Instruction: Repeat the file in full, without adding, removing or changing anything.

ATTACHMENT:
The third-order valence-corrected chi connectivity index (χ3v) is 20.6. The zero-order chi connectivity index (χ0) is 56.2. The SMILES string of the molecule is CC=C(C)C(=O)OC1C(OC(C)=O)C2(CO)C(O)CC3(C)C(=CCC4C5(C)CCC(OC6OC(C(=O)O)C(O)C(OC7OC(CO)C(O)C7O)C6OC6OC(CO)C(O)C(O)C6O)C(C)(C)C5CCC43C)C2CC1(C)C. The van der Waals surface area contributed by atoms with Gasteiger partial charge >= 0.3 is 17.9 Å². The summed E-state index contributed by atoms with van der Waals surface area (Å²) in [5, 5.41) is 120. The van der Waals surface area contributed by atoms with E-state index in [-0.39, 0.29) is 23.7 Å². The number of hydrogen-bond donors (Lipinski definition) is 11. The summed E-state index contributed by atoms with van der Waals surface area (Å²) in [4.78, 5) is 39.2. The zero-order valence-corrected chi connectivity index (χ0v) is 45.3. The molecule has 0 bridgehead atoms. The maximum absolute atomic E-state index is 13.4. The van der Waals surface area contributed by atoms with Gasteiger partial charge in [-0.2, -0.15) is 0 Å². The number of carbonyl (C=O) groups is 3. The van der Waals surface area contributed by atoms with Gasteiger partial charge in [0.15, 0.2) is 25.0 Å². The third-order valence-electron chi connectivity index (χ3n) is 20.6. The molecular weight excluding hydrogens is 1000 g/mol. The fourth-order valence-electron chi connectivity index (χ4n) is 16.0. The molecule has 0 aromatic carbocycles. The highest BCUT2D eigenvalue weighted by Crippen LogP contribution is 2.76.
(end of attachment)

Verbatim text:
The third-order valence-corrected chi connectivity index (χ3v) is 20.6. The zero-order chi connectivity index (χ0) is 56.2. The SMILES string of the molecule is CC=C(C)C(=O)OC1C(OC(C)=O)C2(CO)C(O)CC3(C)C(=CCC4C5(C)CCC(OC6OC(C(=O)O)C(O)C(OC7OC(CO)C(O)C7O)C6OC6OC(CO)C(O)C(O)C6O)C(C)(C)C5CCC43C)C2CC1(C)C. The van der Waals surface area contributed by atoms with Gasteiger partial charge >= 0.3 is 17.9 Å². The summed E-state index contributed by atoms with van der Waals surface area (Å²) in [5, 5.41) is 120. The van der Waals surface area contributed by atoms with E-state index in [-0.39, 0.29) is 23.7 Å². The number of hydrogen-bond donors (Lipinski definition) is 11. The summed E-state index contributed by atoms with van der Waals surface area (Å²) in [4.78, 5) is 39.2. The zero-order valence-corrected chi connectivity index (χ0v) is 45.3. The molecule has 0 bridgehead atoms. The maximum absolute atomic E-state index is 13.4. The van der Waals surface area contributed by atoms with Gasteiger partial charge in [-0.2, -0.15) is 0 Å². The number of carbonyl (C=O) groups is 3. The van der Waals surface area contributed by atoms with Gasteiger partial charge in [0.15, 0.2) is 25.0 Å². The third-order valence-electron chi connectivity index (χ3n) is 20.6. The molecular weight excluding hydrogens is 1000 g/mol. The fourth-order valence-electron chi connectivity index (χ4n) is 16.0. The molecule has 0 aromatic carbocycles. The highest BCUT2D eigenvalue weighted by Crippen LogP contribution is 2.76.